Family Resources Survey: overview

The Family Resources Survey (FRS) is a large-scale annual survey of the incomes and circumstances of private households in the United Kingdom. Sponsored by the Department for Work and Pensions (DWP), it collects detailed information on income and benefits, savings and investments, occupation and employment, pension participation, disability, housing tenure and carers. Since 2004/05, it has included a module on material deprivation that has been derived from the concept of consensual necessities to inform the choice of indicators and, in particular, the work of the PSE 1999 study.

This inclusion of deprivation indicators in the FRS stemmed from the last Labour government’s commitment to eradicate child poverty within a generation, announced by the then Prime Minister, Tony Blair, in 1999. Following this announcement, the Department for Work and Pensions undertook a wide-ranging consultation exercise in 2002/03 (Measuring Child Poverty: A Consultation Document) so that progress towards this target could be monitored.

As part of this process, the DWP funded various studies (see below) to develop questions for inclusion in the FRS of indicators of deprivation based on lacking items generally considered to be essential. The main research was based on secondary analysis of:

  • Poverty and Social Exclusion (PSE), 1999.
  • Families and Children Study (FACS) (1999–2002).
  • British Household Panel Study up to wave 10 (BHPS) (1991–2001).
  • Family Resources Survey (FRS) (2001–02).

The DWP identified a relatively small set of questions for inclusion in the FRS that would capture most of the key information needed to monitor progress (see, in particular, Developing Deprivation Questions for the Family Resources Survey, Working Paper Number 13).

In 2003 the DWP published its final conclusions to the government’s consultation exercise (Measuring Child Poverty). They decided to use a tiered approach to measure poverty, which would include a measure that looked at the proportion of those on low incomes who could not afford various items considered by a majority to be essential.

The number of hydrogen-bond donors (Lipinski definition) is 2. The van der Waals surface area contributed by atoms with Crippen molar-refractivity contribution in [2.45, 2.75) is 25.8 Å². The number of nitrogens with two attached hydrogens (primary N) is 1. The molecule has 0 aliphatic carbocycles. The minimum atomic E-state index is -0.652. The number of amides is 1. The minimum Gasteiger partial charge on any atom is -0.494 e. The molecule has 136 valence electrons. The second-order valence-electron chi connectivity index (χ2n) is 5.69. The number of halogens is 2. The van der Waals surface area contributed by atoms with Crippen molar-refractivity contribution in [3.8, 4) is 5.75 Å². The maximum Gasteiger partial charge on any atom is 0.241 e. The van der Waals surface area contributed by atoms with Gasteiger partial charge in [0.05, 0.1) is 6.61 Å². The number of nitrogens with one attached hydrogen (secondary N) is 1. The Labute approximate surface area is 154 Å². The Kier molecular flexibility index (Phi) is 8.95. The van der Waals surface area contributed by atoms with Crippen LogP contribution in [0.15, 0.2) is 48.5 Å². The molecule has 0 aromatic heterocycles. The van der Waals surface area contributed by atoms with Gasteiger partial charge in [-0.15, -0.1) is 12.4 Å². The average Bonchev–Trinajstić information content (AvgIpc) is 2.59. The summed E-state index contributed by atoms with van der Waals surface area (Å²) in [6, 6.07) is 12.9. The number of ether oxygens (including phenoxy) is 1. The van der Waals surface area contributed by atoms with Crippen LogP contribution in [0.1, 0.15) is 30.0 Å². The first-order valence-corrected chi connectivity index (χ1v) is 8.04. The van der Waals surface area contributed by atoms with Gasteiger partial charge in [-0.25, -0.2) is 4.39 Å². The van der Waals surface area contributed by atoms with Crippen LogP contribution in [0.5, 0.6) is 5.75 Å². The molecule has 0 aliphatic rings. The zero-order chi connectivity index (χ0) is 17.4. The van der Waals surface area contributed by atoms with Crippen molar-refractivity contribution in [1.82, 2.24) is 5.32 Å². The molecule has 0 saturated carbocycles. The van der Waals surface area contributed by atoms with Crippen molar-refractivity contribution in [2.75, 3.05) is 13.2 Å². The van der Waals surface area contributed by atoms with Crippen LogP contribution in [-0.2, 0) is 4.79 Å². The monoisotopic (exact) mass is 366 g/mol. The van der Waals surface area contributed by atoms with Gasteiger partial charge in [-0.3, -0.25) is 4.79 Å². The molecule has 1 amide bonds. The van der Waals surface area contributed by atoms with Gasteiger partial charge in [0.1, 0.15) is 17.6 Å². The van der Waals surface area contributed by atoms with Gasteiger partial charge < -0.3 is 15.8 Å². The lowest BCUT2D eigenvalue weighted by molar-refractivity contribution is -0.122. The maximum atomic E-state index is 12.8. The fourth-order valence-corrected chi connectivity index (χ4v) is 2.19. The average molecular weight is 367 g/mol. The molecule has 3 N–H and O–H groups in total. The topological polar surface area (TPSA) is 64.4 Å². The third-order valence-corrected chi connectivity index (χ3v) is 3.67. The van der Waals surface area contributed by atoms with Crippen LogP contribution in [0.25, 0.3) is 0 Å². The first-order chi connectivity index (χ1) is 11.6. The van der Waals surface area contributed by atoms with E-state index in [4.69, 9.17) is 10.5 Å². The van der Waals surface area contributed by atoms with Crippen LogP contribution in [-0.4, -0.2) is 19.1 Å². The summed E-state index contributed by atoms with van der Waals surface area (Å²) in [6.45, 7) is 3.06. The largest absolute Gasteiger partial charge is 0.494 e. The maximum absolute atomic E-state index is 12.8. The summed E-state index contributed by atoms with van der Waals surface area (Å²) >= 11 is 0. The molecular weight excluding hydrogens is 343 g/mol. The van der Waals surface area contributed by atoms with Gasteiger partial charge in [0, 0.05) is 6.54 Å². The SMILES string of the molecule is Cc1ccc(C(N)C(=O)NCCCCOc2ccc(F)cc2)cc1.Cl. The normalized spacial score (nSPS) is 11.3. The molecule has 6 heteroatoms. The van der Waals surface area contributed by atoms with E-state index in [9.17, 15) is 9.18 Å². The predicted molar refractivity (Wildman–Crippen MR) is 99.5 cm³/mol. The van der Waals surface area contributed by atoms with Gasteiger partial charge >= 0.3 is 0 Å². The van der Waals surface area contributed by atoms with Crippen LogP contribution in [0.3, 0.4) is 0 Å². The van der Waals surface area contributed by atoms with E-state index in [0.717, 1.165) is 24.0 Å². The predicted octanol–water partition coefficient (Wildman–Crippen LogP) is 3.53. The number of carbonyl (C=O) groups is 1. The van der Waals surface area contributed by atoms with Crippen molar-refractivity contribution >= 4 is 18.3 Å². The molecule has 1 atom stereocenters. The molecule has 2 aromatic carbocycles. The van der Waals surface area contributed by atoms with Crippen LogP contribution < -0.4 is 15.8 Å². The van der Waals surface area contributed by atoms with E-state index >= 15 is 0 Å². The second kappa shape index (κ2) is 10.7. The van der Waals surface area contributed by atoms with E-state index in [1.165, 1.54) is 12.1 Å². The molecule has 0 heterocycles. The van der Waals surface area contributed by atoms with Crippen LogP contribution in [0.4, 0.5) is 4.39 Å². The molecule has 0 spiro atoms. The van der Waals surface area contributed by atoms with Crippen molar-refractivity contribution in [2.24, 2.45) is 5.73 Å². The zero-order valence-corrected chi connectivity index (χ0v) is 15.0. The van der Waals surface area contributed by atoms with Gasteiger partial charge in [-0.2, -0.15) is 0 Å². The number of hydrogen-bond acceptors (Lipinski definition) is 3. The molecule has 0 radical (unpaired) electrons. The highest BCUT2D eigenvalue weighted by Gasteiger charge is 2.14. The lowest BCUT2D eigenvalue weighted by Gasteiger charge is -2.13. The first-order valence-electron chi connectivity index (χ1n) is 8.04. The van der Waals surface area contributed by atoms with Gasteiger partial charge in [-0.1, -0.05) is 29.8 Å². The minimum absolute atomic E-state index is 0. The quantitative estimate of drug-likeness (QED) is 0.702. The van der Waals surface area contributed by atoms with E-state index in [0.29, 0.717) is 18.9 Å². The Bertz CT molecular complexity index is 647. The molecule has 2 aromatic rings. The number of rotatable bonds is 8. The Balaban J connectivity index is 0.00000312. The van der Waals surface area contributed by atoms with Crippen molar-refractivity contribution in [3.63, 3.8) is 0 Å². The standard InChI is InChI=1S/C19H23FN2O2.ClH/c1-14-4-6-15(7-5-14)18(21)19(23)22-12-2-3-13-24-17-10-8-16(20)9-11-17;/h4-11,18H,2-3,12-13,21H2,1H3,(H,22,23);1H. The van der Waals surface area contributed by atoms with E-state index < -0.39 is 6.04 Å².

From 2004/05, the Family Resources Survey was changed to incorporate the following questions on material deprivation:

Deprivation questions in the FRS from 2004/05 onwards

For each of the items below families were asked:
Do you and your family have...
Are you and your family able to afford…

Possible responses were:

  1. ‘We have this’
  2. ‘We would like to have this, but cannot afford it at the moment’
  3. ‘We do not want/need this at the moment’

Adult deprivation items

Keep your home adequately warm
Two pairs of all-weather shoes for each adult
Enough money to keep your home in a decent state of repair
A holiday away from home for one week a year, not staying with relatives
Replace any worn out furniture
A small amount of money to spend each week on yourself, not on your family
Regular savings (of £10 a month) for rainy days or retirement
Insurance of contents of dwelling
Have friends or family for a drink or meal at least once a month
A hobby or leisure activity
Replace or repair broken electrical goods such as refrigerator or washing machine

Child deprivation items

A holiday away from home at least one week a year with his or her family
Swimming at least once a month
A hobby or leisure activity
Friends round for tea or a snack once a fortnight
Enough bedrooms for every child over 10 of different sex to have his or her own bedroom
Leisure equipment (for example, sports equipment or a bicycle)
Celebrations on special occasions such as birthdays, Christmas or other religious festivals
Play group/nursery/toddler group at least once a week for children of pre-school age
Going on a school trip at least once a term for school-aged children

In 2010, these measures of deprivation became part of the Child Poverty Act.

DWP deprivation research

The Department for Work and Pensions commissioned a number of studies aimed at improving and developing material deprivation indicators for inclusion in the FRS. These include:

Tweet this page